She stocked up on fresh herbs, fruits and spices and started making soda. Terrible soda. So much terrible soda. Sometimes she cried. From the start, Klaus envisioned the whole Dry brand—the pretty, sophisticated bottles, the upscale flavors, the choice shelf space in high-end grocery stores. But if the soda didn’t work, none of it worked. Sensing the seriousness of the situation, her husband connected Klaus to a food scientist at DaVinci. Over a long phone call, the expert walked her through it: where to order the flavor extracts, what kind of water she needed, which sweetener-to-acid ratios would yield tasty results. He shared the sobering news that she’d probably need to do a thousand trials per flavor, an estimate that proved conservative. For months, Klaus spent her nights mixing and remixing, until at last she arrived at four flavors she liked: lavender, kumquat, lemongrass and rhubarb. In 2005, she launched—heading out, restaurant to restaurant, to sell single bottles of soda.

Nicole and Jason Wilson got it right away. The owners of the ultramodern Seattle farm-to-table restaurant Crush—now closed (Jason later opened Miller’s Guild in downtown Seattle)—were among the first to try Klaus’ concoctions. The couple watched as she poured the soda ceremoniously into a Champagne flute and listened as she listed the foods that paired best with each flavor. “I told her she was really onto something,” Jason remembers thinking, locking into the concept immediately. “I wanted to support her vision.”

In 2008, the chef became a collaborator, developing 14 flavor ideas that he presented to the Dry team over a five-hour tasting. These efforts culminated in two of the company’s current offerings, Vanilla Bean and Juniper Berry.

By then, Dry was already popular among Pacific Northwest culinary types—food bloggers blogged about it, baby shower hosts displayed bottles of lavender and rhubarb like centerpiece bouquets. After a sommelier at the French Laundry sampled Dry at another restaurant, Thomas Keller bestowed his blessing with an order for his Napa Valley culinary chapel. Somewhere along the way, bartenders grew curious, and Dry found its way onto top-tier cocktail menus, too. To Klaus’ surprise, the subtle beverage had moved beyond the scope of her story—bar clients told her they loved mixing premium spirits with a soda that didn’t slap the palate with sweetness and overpower the booze. Younger drinkers, meanwhile, embraced the soda as a sophisticated mixer to dress up the cheaper stuff.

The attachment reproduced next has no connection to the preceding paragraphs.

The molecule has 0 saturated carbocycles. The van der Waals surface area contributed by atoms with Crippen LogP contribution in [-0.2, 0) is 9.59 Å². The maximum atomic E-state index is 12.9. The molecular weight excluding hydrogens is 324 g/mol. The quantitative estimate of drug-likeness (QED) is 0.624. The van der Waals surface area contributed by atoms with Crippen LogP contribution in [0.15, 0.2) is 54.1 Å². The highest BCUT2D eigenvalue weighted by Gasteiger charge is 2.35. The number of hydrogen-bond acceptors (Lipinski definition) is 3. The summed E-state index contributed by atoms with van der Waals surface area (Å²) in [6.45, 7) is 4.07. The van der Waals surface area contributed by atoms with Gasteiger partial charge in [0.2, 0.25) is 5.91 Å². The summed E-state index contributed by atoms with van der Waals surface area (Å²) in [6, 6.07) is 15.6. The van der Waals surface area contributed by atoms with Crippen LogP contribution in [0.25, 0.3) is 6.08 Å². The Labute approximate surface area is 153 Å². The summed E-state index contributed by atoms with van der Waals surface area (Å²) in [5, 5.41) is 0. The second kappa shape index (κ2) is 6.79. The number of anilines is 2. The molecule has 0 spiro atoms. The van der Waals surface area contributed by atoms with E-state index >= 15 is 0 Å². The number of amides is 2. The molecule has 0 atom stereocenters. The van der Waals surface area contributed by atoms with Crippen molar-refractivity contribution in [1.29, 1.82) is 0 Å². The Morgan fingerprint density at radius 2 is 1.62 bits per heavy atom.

But hipster cred only takes a beverage brand so far. “There are plenty of people who can create a product,” says Dan Ginsberg, former CEO of Red Bull North America and one-time Dry board member. “The challenge is the route to market and distribution. [Sharelle] has a great product, but at the time, to some, the ceiling seemed low. She needed to convince buyers to put it on the shelf and distributors to carry the product. She pushed, and pushed, and pushed and then, over time, the category came to her.”

Enormous obstacles abounded. The Great Recession hit hard in the late 2000s, forcing an agonizing downsizing of her tight team at Dry. By 2012, Klaus and Konsmo divorced. Distribution was an ongoing battle, requiring countless phone calls, some of them ugly. “My first distributor outside of the Northwest called me a relentless bitch,” recalls Klaus. “I’d been called that a few times. I remember saying to him, ‘If I’m not relentless, how is this going to get done?’ ”

But as the public health campaign against super-sugary soft drinks gathered momentum, national grocery chains finally grokked the potential of food-friendly, natural drinks like Dry. Today the soda is sold at more than 1,200 Target stores, along with grocery chains Kroger and Safeway. You can buy it at CVS Pharmacy, 7-Eleven and select Costcos. If Dry can reach Klaus’ next goal—the $100 million mark—it will be thanks to that scrum in Smith Tower, plotting around the conference table.

Klaus says she’s now working to get out of the way of the day-to-day and do the CEO thing—focusing on big-picture stuff. Her youngest son, Burgon, is a teenager now, and Klaus has started dating. Even then, wherever Klaus goes, Dry Sparkling has a way of following. “Most of my Tinder dates end with me giving advice,” she admits, “on how to run a company.”